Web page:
2021 Shelby GT 500 2022 Shelby GT 500 Heritage Edition 1969 Shelby GT 500
I know some are hauling cars sometimes for place to place so let’s see what you are hauling them in and what you are using to tow it with.
Great advice with the tires!I don't have many pictures of the trailer, but I'll post a few of the ones I have. Most are a little older. Trailer is a Royal Cargo Trailer that's just over 28' long and 8'6" wide. I like the extra storage in the V-nose and also behind the car, which came in really handy when moving from AK to ID. It's also come in handy to move household goods for friends and most recently my parents. GVWR is 9,990 and max cargo is 5,351, but I've pushed the total weight to 11,000lbs without a problem. I'm a stickler for making sure the weight is distributed correctly and the trailer is level. Air bags on my 2014 F350 6.7L diesel really helps keeping both the trailer and truck level. Handles well. I also replaced all the unreliable chinese tires with better ones that also have a higher load rating for peace of mind.
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Thanks. I even carried two spares on that long trip from Kodiak to Nampa. Did over 3k miles, and the first half had terrible road conditions due to winter frost heave damage. Turned out the upgraded tires did/have-done great, and I've never needed the spares. I still carry them in the trailer though!Great advice with the tires!
Ditching the Chineseium tires are usually D rated and are the first thing I change after buying a trailer. They will fail early, and tow like crap compared to a better E rated trailer tire.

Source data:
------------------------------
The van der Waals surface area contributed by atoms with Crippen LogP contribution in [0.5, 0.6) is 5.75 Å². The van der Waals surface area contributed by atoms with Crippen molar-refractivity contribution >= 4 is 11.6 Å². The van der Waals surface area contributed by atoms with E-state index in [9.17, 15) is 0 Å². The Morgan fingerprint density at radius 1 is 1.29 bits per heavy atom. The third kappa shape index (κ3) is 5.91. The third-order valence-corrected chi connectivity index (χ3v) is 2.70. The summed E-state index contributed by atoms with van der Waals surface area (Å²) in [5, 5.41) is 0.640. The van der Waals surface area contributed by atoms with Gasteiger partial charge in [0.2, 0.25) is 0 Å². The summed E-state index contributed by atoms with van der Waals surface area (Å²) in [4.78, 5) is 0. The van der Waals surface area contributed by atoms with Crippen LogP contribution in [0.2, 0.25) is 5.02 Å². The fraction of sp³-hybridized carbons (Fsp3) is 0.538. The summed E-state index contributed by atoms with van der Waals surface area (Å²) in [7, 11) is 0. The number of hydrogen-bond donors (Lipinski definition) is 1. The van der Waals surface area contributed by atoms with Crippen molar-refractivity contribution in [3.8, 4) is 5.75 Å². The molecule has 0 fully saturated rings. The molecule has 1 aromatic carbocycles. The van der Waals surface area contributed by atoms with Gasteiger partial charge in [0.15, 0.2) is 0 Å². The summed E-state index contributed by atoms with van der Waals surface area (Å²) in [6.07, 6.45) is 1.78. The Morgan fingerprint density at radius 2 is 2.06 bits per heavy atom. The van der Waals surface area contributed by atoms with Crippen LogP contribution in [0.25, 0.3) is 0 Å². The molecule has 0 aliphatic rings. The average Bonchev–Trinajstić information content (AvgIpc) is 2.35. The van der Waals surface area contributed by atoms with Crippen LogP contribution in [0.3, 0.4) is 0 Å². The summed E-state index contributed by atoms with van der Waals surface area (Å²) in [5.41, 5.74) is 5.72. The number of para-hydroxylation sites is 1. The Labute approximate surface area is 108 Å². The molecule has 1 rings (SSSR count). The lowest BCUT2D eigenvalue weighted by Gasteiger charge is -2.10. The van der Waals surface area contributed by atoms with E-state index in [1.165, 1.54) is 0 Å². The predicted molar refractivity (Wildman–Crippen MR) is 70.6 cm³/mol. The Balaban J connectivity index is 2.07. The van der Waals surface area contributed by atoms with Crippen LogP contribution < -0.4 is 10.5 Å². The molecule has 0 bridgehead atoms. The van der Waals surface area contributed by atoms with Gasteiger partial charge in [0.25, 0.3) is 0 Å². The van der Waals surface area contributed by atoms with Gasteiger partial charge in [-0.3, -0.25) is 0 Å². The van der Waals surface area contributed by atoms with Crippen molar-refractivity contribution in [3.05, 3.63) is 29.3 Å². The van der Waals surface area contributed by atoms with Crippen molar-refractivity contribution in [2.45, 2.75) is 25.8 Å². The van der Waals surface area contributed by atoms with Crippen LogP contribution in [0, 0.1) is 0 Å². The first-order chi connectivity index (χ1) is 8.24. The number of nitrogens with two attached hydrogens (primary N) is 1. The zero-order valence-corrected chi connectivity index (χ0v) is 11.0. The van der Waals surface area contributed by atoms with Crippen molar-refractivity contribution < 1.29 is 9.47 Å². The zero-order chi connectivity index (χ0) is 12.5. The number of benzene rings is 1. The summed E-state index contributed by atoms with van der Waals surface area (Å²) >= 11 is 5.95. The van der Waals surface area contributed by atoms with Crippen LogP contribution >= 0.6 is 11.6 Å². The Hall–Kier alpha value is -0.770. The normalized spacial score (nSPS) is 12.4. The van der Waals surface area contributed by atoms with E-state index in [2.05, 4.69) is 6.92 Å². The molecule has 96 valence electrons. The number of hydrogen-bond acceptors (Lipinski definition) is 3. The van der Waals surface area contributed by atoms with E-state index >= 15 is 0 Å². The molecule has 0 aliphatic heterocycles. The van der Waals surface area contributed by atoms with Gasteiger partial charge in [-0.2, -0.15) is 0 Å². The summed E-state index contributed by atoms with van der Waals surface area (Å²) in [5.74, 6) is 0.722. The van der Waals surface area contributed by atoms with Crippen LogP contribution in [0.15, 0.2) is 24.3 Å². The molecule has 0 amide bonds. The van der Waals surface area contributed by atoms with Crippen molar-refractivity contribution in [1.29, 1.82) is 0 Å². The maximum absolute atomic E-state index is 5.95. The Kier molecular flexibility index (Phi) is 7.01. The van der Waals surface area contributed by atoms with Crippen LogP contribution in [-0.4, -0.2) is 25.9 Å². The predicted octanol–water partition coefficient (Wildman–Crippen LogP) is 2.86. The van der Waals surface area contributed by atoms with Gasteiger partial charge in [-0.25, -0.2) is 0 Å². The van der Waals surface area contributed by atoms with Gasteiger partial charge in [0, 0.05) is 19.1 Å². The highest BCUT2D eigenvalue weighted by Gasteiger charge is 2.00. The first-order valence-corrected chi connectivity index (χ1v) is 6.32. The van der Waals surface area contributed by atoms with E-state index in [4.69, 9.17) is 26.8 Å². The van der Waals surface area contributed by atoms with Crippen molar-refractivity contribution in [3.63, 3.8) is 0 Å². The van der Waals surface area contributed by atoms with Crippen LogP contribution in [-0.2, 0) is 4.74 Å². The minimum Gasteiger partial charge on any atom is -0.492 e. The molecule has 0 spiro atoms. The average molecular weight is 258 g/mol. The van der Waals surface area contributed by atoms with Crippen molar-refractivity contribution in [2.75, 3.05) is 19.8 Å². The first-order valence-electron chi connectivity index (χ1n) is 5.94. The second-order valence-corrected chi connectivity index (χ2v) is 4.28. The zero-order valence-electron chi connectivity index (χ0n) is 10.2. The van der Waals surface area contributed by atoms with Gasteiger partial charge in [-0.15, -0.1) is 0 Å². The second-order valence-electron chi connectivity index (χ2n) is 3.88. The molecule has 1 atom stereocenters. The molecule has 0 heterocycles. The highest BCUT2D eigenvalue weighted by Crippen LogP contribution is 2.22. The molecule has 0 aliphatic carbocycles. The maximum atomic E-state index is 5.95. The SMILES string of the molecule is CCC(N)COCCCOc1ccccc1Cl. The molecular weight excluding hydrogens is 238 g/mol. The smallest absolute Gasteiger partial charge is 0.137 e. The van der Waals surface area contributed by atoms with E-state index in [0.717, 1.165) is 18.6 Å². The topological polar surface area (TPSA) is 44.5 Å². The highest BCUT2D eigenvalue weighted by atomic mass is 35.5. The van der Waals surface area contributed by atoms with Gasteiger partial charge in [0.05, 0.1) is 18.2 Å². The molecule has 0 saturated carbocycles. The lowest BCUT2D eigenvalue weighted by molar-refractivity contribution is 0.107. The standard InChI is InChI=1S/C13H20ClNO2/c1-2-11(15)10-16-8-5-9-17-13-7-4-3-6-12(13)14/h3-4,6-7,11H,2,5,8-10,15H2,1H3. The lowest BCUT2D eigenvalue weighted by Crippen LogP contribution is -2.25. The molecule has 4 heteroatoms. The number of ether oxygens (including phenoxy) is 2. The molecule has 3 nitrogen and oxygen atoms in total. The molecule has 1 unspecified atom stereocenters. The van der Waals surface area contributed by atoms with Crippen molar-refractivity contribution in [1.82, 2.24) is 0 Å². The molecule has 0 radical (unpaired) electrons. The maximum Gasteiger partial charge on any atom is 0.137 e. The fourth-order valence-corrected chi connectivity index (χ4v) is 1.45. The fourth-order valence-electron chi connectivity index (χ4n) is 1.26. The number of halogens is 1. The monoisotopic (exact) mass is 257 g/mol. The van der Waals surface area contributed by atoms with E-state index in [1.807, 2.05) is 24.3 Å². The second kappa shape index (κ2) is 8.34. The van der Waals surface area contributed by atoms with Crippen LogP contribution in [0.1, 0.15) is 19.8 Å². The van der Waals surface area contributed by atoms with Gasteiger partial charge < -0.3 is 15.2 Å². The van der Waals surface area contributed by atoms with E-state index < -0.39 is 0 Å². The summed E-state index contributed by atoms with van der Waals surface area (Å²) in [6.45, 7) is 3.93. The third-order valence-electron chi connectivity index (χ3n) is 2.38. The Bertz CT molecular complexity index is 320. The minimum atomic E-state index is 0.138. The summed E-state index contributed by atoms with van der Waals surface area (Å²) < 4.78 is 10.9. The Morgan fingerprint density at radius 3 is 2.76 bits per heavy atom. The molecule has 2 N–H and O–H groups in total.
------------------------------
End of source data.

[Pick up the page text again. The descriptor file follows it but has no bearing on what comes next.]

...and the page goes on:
Guess I'll just have to agree to disagree.I always thought a V nose would pull easier due to aerodynamics. If you dig into it, there is plenty of research regarding it, it makes almost no difference. The tow vehicle breaks the majority of the wind unless the trailer is significantly taller than the tow vehicle, and if so a slope is better than a V. After half a lifetime of towing trailers for work and play, my experiences agree, basically no difference in fuel economy or ease of pulling either way. V nose is nice for sleds and ATVs to drive out, and for looks. I personally think the V is a touch more prone to wind induced sway for some reason. The vast majority of the drag on an enclosed trailer is vacuum caused by the flat back door, and said drag becomes exponential over 55-60mph if I remember the data correctly. The bigger the trailer, (more sq footage on the rear) the more drag it creates. Taller sides are more prone to wind push especially with a half ton tow vehicle. Tall trailers are nice for walking and working in but tow a lot harder.